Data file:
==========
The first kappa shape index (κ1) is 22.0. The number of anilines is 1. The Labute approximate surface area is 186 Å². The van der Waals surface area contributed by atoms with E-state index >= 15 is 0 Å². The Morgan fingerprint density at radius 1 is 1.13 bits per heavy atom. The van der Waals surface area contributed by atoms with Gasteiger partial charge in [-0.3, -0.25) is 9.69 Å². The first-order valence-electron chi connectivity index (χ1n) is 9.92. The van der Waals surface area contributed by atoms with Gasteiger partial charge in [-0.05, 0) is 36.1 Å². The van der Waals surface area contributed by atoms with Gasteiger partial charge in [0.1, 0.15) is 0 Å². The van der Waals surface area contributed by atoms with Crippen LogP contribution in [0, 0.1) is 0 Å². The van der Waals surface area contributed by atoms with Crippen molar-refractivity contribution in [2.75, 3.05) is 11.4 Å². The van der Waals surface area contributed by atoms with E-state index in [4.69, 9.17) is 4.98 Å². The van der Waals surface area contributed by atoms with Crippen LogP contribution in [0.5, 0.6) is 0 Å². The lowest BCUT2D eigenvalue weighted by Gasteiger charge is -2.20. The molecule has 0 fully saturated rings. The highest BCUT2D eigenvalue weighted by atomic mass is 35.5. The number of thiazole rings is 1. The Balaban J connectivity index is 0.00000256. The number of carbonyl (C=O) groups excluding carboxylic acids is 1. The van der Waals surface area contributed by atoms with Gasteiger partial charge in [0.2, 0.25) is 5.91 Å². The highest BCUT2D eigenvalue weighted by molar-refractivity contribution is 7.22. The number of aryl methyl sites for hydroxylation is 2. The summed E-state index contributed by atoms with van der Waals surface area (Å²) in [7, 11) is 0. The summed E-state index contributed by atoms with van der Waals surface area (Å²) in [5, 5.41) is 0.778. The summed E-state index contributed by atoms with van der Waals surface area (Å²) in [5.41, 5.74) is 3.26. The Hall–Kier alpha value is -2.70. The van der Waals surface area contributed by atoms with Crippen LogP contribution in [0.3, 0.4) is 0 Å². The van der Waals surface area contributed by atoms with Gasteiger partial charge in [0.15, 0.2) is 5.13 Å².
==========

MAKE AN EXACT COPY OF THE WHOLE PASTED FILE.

The first kappa shape index (κ1) is 22.0. The number of anilines is 1. The Labute approximate surface area is 186 Å². The van der Waals surface area contributed by atoms with E-state index >= 15 is 0 Å². The Morgan fingerprint density at radius 1 is 1.13 bits per heavy atom. The van der Waals surface area contributed by atoms with Gasteiger partial charge in [-0.3, -0.25) is 9.69 Å². The first-order valence-electron chi connectivity index (χ1n) is 9.92. The van der Waals surface area contributed by atoms with Gasteiger partial charge in [-0.05, 0) is 36.1 Å². The van der Waals surface area contributed by atoms with Gasteiger partial charge in [0.1, 0.15) is 0 Å². The van der Waals surface area contributed by atoms with Crippen LogP contribution in [0, 0.1) is 0 Å². The van der Waals surface area contributed by atoms with Crippen molar-refractivity contribution in [2.75, 3.05) is 11.4 Å². The van der Waals surface area contributed by atoms with E-state index in [4.69, 9.17) is 4.98 Å². The van der Waals surface area contributed by atoms with Crippen LogP contribution in [0.5, 0.6) is 0 Å². The lowest BCUT2D eigenvalue weighted by Gasteiger charge is -2.20. The molecule has 0 fully saturated rings. The highest BCUT2D eigenvalue weighted by atomic mass is 35.5. The number of thiazole rings is 1. The Balaban J connectivity index is 0.00000256. The number of carbonyl (C=O) groups excluding carboxylic acids is 1. The van der Waals surface area contributed by atoms with Gasteiger partial charge in [0.2, 0.25) is 5.91 Å². The highest BCUT2D eigenvalue weighted by molar-refractivity contribution is 7.22. The number of aryl methyl sites for hydroxylation is 2. The summed E-state index contributed by atoms with van der Waals surface area (Å²) in [7, 11) is 0. The summed E-state index contributed by atoms with van der Waals surface area (Å²) in [5, 5.41) is 0.778. The summed E-state index contributed by atoms with van der Waals surface area (Å²) in [5.41, 5.74) is 3.26. The Hall–Kier alpha value is -2.70. The van der Waals surface area contributed by atoms with Crippen LogP contribution in [0.3, 0.4) is 0 Å². The van der Waals surface area contributed by atoms with Gasteiger partial charge in [0.15, 0.2) is 5.13 Å².